Helping People by Sharing the Gift of Life
June 21st, 2019|
At the principal William Mattar law office in Williamsville, NY, a semi-annual blood drive is held through Unyts. We know that it’s important to donate blood so hospitals and medical centers are ready to help our ill neighbors. We often think of blood transfusions being needed from traumatic accidents and surgeries, but there are many other situations that require blood transfusions as well.
One of our team members would like to share the story of how the generosity of anonymous blood donors helped her father spend a bit more time with his family. Just one single donation has the potential to save up to 3 lives. Not to mention the hope that you are giving their families. If you are able to donate, please consider doing so. We hope that you and your family never need to depend on a transfusion. But if you ever do, we hope the supply is there for you. Here is Maura’s story in her own words:
“In February of 2017 my Father was hospitalized. After monitoring his kidney function for some time, it was determined that he needed to begin dialysis. While I don’t recall the actual events that landed him in the hospital, I do remember that he needed multiple blood transfusions during the time he was hospitalized. When your kidneys don’t function properly, fewer red blood cells are produced, which can create a need for blood transfusions. (This is at least how I remember his need for a transfusion being explained).
Because of those transfusions, my Dad was able to leave the hospital after a couple of days and start his dialysis program. He was given another birthday and another year to celebrate his family’s birthdays. He had another year to attend his grandchildren’s dance recitals, soccer games, and basketball games. And another year to walk his beloved dog and celebrate holidays with family.
A year into his dialysis journey, my father began experiencing medical complications. He was hospitalized in February of 2018. During his month long stay, it was determined that he had pneumonia, a stress induced heart attack, was septic, anemic, and had a perforated intestine, which caused an infection that was resistant to antibiotics.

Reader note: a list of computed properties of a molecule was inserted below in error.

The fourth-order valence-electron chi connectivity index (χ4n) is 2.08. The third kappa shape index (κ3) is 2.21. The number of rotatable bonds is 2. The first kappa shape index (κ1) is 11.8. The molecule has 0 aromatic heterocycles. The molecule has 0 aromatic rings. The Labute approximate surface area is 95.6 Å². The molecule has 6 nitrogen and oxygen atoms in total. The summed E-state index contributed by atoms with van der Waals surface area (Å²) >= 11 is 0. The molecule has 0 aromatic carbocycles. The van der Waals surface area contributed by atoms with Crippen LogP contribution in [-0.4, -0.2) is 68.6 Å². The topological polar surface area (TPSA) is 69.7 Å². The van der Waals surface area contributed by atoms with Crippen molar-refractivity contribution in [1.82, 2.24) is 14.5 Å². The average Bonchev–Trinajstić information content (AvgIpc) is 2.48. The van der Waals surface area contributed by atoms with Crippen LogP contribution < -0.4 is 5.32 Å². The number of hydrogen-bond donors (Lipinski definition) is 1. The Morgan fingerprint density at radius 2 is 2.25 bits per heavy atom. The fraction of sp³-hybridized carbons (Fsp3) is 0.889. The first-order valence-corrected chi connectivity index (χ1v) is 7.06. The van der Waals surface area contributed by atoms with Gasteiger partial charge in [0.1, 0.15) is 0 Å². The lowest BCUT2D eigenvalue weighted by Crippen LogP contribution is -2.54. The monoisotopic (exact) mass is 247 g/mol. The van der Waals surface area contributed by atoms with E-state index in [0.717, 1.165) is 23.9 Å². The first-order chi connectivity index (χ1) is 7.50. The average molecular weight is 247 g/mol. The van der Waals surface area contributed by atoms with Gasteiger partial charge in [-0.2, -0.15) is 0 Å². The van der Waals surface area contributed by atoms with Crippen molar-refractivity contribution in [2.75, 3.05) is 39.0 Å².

Shortly after being admitted, it was determined that his blood pressure was low, due to anemia. Again, he required blood transfusions. It was then discovered that he had an 80% blockage to his heart and, despite being in very poor health, he had a stent put in. He bled out and a team of nurses took turns applying pressure for over twelve hours. More blood was needed. Medical staff struggled to keep his blood pressure up during his month long stay at the hospital and blood transfusions became a regular thing.
Not long after his stent being put in, still weak from suffering a heart attack, he had emergency surgery for a perforated intestine. He made it out of a 6 hour surgery and came out of his medically induced coma, though we were told this wouldn’t happen. Again, he needed blood. In the weeks that followed, it was determined that his wound from the surgery was not healing, because of his poor health. Ultimately, the combination of all of his ailments were too much to overcome and he chose to discontinue his dialysis and any other medical treatment.
We got an entire year with Dad after his first transfusions in 2017. And though my Dad’s story isn’t like many others, in which transfusions saved him so that he could go on and live many more years, it did give us time, and gave him a chance. We had time together that we wouldn’t have otherwise. Time to plan and time to prepare the best we could. We gained some very precious weeks in which we could say goodbye.
I will be donating blood this June and will any opportunity I can, because I have seen firsthand, just how important this is. I know that it’s not easy for everyone to work up the courage to donate. I also know that not everyone can donate. But if I can share a story and get even one person to change their mind and donate, if they’re able to, there’s a potential for more people to be saved, or at the very least, be given more time.”